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Poem by William Morris
The Two Sides Of The River
The Youths. O Winter, O white winter, wert thou gone No more within the wilds were I alone Leaping with bent bow over stock and stone! No more alone my love the lamp should burn, Watching the weary spindle twist and turn, Or o’er the web hold back her tears and yearn: O winter, O white winter, wert thou gone! The Maidens. Sweet thoughts fly swiftlier than the drifting snow, And with the twisting threads sweet longings grow, And o’er the web sweet pictures come and go, For no white winter are we long alone. The Youths. O stream so changed, what hast thou done to me, That I thy glittering ford no more can see Wreathing with white her fair feet lovingly? See, in the rain she stands, and, looking down With frightened eyes upon thy whirlpools brown, Drops to her feet again her girded gown. O hurrying turbid stream, what hast thou done? The Maidens. The clouds lift, telling of a happier day When through the thin stream I shall take my way, Girt round with gold, and garlanded with may, What rushing stream can keep us long alone? The Youths. O burning Sun, O master of unrest, Why must we, toiling, cast away the best, Now, when the bird sleeps by her empty nest? See, with my garland lying at her feet, In lonely labour stands mine own, my sweet, Above the quern half-filled with half-ground wheat. O red taskmaster, that thy flames were done! The Maidens. O love, to-night across the half-shorn plain Shall I not go to meet the yellow wain, A look of love at end of toil to gain? What flaming sun can keep us long alone? The Youths. To-morrow, said I, is grape gathering o’er; To-morrow, and our loves are twinned no more To-morrow came, to bring us woe and war. What have I done, that I should stand with these Hearkening the dread shouts borne upon the breeze, While she, far off, sits weeping ’neath her trees? Alas, O kings, what is it ye have done? The Maidens. Come, love, delay not; come, and slay my dread! Already is the banquet table spread; In the cool chamber flower-strewn is my bed: Come, love, what king shall keep us long alone? The Youths. O city, city, open thou thy gate! See, with life snatched from out the hand of fate! How on thy glittering triumph I must wait! Are not her hands stretched out to me? Her eyes, Grow they not weary as each new hope dies, And lone before her still the long road lies? O golden city, fain would I be gone! The Maidens. And thou art happy, amid shouts and songs, And all that unto conquering men belongs. Night hath no fear for me, and day no wrongs. What brazen city gates can keep us, lone? The Youths. O long, long road, how bare thou art, and grey! Hill after hill thou climbest, and the day Is ended now, O moonlit endless way! And she is standing where the rushes grow, And still with white hand shades her anxious brow, Though ’neath the world the sun is fallen now, O dreary road, when will thy leagues be done? The Maidens. O tremblest thou, grey road, or do my feet Tremble with joy, thy flinty face to meet? Because my love’s eyes soon mine eyes shall greet? No heart thou hast to keep us long alone. The Youths. O wilt thou ne’er depart, thou heavy night? When will thy slaying bring on the morning bright, That leads my weary feet to my delight? Why lingerest thou, filling with wandering fears My lone love’s tired heart; her eyes with tears For thoughts like sorrow for the vanished years? Weaver of ill thoughts, when wilt thou be gone? The Maidens. Love, to the east are thine eyes turned as mine, In patient watching for the night’s decline? And hast thou noted this grey widening line? Can any darkness keep us long alone? The Youth. O day, O day, is it a little thing That thou so long unto thy life must cling, Because I gave thee such a welcoming? I called thee king of all felicity, I praised thee that thou broughtest joy so nigh; Thine hours are turned to years, thou wilt not die; O day so longed for, would that thou wert gone! The Maidens. The light fails, love; the long day soon shall be Nought but a pensive happy memory Blessed for the tales it told to thee and me. How hard it was, O love, to be alone.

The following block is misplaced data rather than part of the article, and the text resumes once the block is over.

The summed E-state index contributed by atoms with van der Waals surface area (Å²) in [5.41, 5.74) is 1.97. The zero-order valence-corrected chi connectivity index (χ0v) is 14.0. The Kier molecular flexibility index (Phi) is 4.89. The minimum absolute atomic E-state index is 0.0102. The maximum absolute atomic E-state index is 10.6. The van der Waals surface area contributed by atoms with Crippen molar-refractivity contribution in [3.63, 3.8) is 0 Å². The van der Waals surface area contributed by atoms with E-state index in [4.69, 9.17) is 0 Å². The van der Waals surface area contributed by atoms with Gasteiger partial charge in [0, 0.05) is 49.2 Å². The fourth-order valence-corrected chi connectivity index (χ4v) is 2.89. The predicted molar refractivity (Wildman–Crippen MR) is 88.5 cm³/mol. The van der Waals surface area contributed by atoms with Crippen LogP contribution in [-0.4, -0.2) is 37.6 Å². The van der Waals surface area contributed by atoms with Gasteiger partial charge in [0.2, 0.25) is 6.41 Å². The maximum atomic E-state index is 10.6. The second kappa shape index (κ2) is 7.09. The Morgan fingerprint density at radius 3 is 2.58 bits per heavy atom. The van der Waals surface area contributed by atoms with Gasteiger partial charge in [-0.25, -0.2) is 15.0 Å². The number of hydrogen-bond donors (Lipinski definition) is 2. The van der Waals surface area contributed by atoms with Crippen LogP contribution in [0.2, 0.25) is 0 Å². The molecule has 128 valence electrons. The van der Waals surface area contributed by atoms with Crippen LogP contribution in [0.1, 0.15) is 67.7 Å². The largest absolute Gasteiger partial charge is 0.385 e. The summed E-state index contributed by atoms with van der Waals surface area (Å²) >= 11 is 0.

William Morris's other poems:
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